I have two series

$\displaystyle\sum_{n=1}^{\infty} a_n x^{n}$

$\displaystyle\sum_{n=1}^{\infty} b_n x^{n}$

with radius of convergence $2$ and $3$ respectively.

How can I find the radius of convergence for the following?

$\displaystyle\sum_{n=1}^{\infty} (a_n +b_n)x^{n}$

Can anyone help me?


You can show that it is the minimum of the 2 convergence radius, if the are different. This one is easy as for $x\leq \min\{\rho_1,\rho_2\}$ the convergence of the sums is absolute. So it is just simple arithmetic $$\sum_{n=1}^\infty (a_k +b_k ) x^k = \sum_{n=1}^\infty a_k x^k + \sum_{n=1}^\infty b_k x^k$$

When they are the same, you only can say that it is greater equal than the convergence radius. Taking for example $a_k=-1$ and $b_k=1$ the convergence radius of $$ \sum_{k=1}^\infty (a_k+b_k) x^k $$ is infinity.

To see that if the radius are different we really only have the minimum and not more as the convergence radius we make this here:

Let us say the convergence radius of $\sum_{k=1}^\infty a_k x^k $ is $\rho_1$ and the one of $\sum_{k=1}^\infty b_k x^k$ is $\rho_2$ we say now $\rho_1 < \rho_2$,

If the convergence radius would be greater than $\rho_1$ than the following equation must be true: $$\sum_{k=1}^\infty (a_k +b_k) x^k -\sum_{k=1}^\infty b_k x^k = \sum_{k=1}^\infty a_k x^k. $$ As on the left hand side we have the difference of two convergent series the right hand side must be convergent too, but it is only convergent if $x\leq \rho_1$.

  • $\begingroup$ so, is not the minimum of the 2 radius in general, as i though, but i need an idea for that particular case $\endgroup$ – Dimitri Feb 20 '13 at 20:34
  • $\begingroup$ For example, for $2 < |x| < 3$, we have $|a_n x^n| \to \infty$ and $|b_n x^n| \to 0$, so $|(a_n+b_n)x^n| \to \infty$. $\endgroup$ – GEdgar Feb 20 '13 at 20:34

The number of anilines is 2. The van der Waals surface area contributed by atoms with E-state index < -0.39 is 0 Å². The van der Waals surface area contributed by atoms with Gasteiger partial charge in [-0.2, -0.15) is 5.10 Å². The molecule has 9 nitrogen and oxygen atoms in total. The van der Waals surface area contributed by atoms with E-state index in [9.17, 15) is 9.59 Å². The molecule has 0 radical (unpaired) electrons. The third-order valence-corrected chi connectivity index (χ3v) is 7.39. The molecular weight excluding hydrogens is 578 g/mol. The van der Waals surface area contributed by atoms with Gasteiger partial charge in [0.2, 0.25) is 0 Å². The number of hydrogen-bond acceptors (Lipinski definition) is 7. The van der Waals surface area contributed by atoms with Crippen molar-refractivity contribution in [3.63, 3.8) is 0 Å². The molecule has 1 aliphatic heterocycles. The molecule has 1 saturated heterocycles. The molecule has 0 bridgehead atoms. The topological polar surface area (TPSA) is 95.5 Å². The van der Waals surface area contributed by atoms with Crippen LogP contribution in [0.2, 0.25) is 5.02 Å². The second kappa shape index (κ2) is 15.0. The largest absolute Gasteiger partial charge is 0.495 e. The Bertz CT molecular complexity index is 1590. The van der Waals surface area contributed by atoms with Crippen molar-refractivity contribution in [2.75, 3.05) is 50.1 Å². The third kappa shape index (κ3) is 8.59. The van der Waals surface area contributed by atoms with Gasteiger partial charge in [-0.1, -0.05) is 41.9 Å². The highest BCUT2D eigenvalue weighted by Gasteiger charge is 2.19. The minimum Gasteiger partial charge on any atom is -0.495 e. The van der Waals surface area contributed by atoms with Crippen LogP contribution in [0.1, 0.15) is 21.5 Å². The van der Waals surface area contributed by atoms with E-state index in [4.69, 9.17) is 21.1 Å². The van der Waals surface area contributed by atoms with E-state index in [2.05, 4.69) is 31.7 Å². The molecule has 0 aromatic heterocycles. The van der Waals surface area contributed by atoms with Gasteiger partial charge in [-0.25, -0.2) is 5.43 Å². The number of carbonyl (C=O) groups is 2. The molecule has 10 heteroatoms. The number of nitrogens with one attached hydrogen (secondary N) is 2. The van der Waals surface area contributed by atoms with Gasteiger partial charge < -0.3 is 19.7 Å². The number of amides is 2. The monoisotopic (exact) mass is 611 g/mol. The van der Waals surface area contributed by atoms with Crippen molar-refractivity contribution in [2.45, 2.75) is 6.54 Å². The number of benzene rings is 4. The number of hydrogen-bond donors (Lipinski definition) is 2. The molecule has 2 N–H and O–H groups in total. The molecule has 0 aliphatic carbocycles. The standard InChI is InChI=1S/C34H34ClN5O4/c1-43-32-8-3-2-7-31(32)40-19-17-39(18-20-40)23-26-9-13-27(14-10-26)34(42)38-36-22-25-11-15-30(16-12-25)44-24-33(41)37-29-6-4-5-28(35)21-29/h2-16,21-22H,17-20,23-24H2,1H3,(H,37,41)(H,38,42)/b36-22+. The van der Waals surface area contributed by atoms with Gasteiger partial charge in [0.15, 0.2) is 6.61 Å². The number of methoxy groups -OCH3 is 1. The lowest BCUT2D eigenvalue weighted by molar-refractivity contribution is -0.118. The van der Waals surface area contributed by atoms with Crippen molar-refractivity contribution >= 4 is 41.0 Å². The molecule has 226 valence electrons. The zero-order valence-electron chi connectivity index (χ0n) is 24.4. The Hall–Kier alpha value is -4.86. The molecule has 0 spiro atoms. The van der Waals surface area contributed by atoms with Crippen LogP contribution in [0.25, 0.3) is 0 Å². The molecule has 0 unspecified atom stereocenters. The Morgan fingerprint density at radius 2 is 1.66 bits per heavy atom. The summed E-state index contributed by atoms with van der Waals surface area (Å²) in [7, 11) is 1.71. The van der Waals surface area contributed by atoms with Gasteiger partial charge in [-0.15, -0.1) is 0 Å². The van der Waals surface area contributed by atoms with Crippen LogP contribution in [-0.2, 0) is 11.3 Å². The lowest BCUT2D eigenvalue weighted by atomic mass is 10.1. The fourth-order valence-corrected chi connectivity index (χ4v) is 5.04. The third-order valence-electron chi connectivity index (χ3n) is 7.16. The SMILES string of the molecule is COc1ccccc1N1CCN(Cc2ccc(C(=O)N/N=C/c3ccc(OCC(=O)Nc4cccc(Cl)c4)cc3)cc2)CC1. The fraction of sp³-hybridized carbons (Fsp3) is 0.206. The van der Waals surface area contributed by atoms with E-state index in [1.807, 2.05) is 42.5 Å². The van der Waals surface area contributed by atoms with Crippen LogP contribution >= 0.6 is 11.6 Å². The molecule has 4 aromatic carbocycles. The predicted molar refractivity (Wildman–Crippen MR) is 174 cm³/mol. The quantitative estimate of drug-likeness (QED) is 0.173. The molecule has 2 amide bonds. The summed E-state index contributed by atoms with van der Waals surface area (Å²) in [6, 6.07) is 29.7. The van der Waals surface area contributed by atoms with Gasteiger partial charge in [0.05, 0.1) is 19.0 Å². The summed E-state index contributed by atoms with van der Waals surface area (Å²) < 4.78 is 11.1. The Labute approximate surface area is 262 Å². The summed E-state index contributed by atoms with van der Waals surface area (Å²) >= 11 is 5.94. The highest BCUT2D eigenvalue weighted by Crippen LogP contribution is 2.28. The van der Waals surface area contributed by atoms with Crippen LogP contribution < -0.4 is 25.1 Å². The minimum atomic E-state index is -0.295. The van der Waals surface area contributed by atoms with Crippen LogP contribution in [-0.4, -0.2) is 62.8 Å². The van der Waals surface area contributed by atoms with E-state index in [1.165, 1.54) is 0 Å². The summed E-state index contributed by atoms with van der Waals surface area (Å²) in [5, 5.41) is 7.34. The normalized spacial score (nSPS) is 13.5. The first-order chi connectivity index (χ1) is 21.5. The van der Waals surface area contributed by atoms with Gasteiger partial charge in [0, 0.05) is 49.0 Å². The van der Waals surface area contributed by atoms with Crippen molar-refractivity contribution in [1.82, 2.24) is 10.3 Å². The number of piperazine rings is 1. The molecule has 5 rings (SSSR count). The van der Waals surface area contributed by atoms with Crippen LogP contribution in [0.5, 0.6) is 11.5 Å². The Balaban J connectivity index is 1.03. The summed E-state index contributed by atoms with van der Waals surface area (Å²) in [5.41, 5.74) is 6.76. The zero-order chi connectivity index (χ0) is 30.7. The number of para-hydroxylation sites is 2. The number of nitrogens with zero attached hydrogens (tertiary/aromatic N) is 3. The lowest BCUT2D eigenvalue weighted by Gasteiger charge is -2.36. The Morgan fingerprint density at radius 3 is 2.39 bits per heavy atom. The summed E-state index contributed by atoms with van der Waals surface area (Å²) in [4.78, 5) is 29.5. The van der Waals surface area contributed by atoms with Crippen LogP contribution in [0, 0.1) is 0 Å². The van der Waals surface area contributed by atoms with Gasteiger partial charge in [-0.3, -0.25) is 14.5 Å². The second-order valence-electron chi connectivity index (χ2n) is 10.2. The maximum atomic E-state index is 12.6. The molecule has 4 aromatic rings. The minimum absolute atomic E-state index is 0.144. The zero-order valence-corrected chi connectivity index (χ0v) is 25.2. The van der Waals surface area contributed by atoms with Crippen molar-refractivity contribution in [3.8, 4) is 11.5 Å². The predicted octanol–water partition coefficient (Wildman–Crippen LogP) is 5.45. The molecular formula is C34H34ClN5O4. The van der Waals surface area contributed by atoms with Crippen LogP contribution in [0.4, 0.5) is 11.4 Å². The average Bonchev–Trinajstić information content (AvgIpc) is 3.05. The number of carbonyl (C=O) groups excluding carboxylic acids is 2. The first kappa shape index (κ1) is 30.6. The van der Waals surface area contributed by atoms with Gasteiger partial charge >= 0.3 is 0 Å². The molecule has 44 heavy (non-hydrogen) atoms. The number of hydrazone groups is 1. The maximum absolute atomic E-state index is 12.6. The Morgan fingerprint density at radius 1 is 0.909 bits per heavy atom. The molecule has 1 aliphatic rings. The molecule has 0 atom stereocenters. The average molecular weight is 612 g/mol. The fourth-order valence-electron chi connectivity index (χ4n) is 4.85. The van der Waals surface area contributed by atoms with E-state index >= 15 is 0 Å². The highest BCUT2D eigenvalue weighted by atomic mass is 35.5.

• $\begingroup$ @Dimitri it is the minimum if they are different else I don't know (at least they are 2 cases, radius infty and or of the old one) $\endgroup$ – Dominic Michaelis Feb 20 '13 at 20:37


$\displaystyle\sum_{n=1}^{\infty} (a_n +b_n)x^{n}=\displaystyle\sum_{n=1}^{\infty} a_n x^{n}+\displaystyle\sum_{n=1}^{\infty} b_n x^{n} $ it is clear that the left hand side converges for values of $x$ exactly when both of the series on the RHS converge.

Since this means that the LHS will converge on the intersection of the discs of convergence on the RHS, you know the radius of convergence for the LHS is the same as the smaller radius on the RHS.

I only have confidence in this answer for absolutely convergent series. Perhaps its necessary after all to resort to a test for convergence, rather than relying on this naive arithmetic.

  • 1
    $\begingroup$ Actually I haven't had this topic in a decade now, so I may have forgotten some quirks. It seems like this naive logic is sufficient, but I appreciate any illuminating remarks if there is some flaw. It will definitely converge within 2, and it will definitely diverge between 2 and 3, so the radius must be 2. $\endgroup$ – rschwieb Feb 20 '13 at 20:43
  • $\begingroup$ I think that the LHS can converge, without need that the series in RHS converge (for example if $a_n=-b_n$ the LHS have infinite radius, but both series of RHS don´t even need to converge $\endgroup$ – Dimitri Feb 20 '13 at 20:46
  • $\begingroup$ @rschwieb don't forget it doesn't have to be absolute convergent, if you change sum order you can change the convergence behaviour look at my example $\endgroup$ – Dominic Michaelis Feb 20 '13 at 20:47
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    $\begingroup$ @Dimitri If $a_n=-b_n$, you will definitely not have radii of convergence 2 and 3. $\endgroup$ – rschwieb Feb 20 '13 at 20:49
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    $\begingroup$ @DominicMichaelis For sure I see now why the simple "addition proof" breaks down for conditionally convergent cases :) Thanks for refreshing my series knowledge. $\endgroup$ – rschwieb Feb 20 '13 at 20:59

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